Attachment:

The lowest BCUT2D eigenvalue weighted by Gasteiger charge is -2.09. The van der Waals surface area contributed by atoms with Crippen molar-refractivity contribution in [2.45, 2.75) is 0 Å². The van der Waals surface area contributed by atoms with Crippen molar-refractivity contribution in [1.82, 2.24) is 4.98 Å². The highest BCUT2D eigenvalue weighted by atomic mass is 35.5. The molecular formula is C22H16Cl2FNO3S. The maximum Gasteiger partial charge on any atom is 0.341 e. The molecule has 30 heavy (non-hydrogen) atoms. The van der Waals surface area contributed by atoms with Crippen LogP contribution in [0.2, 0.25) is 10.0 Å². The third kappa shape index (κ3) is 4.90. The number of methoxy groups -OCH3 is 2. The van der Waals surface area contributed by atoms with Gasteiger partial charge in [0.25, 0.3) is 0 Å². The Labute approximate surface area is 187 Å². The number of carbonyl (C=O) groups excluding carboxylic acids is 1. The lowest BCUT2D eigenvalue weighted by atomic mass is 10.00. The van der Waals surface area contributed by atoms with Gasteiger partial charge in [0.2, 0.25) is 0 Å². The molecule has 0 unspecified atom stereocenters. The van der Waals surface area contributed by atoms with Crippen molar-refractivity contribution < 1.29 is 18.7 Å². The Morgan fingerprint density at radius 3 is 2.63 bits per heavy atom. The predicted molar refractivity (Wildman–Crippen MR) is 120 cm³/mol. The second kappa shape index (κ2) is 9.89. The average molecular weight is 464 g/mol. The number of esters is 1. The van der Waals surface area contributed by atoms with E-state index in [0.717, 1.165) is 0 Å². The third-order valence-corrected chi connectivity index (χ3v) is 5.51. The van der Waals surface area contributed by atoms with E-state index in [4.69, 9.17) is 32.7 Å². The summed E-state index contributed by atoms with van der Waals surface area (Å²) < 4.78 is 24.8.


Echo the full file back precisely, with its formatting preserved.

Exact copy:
The lowest BCUT2D eigenvalue weighted by Gasteiger charge is -2.09. The van der Waals surface area contributed by atoms with Crippen molar-refractivity contribution in [2.45, 2.75) is 0 Å². The van der Waals surface area contributed by atoms with Crippen molar-refractivity contribution in [1.82, 2.24) is 4.98 Å². The highest BCUT2D eigenvalue weighted by atomic mass is 35.5. The molecular formula is C22H16Cl2FNO3S. The maximum Gasteiger partial charge on any atom is 0.341 e. The molecule has 30 heavy (non-hydrogen) atoms. The van der Waals surface area contributed by atoms with Crippen LogP contribution in [0.2, 0.25) is 10.0 Å². The third kappa shape index (κ3) is 4.90. The number of methoxy groups -OCH3 is 2. The van der Waals surface area contributed by atoms with Gasteiger partial charge in [0.25, 0.3) is 0 Å². The Labute approximate surface area is 187 Å². The number of carbonyl (C=O) groups excluding carboxylic acids is 1. The lowest BCUT2D eigenvalue weighted by atomic mass is 10.00. The van der Waals surface area contributed by atoms with Gasteiger partial charge in [0.2, 0.25) is 0 Å². The molecule has 0 unspecified atom stereocenters. The van der Waals surface area contributed by atoms with Crippen molar-refractivity contribution < 1.29 is 18.7 Å². The Morgan fingerprint density at radius 3 is 2.63 bits per heavy atom. The predicted molar refractivity (Wildman–Crippen MR) is 120 cm³/mol. The second kappa shape index (κ2) is 9.89. The average molecular weight is 464 g/mol. The number of esters is 1. The van der Waals surface area contributed by atoms with E-state index in [0.717, 1.165) is 0 Å². The third-order valence-corrected chi connectivity index (χ3v) is 5.51. The van der Waals surface area contributed by atoms with E-state index in [4.69, 9.17) is 32.7 Å². The summed E-state index contributed by atoms with van der Waals surface area (Å²) < 4.78 is 24.8.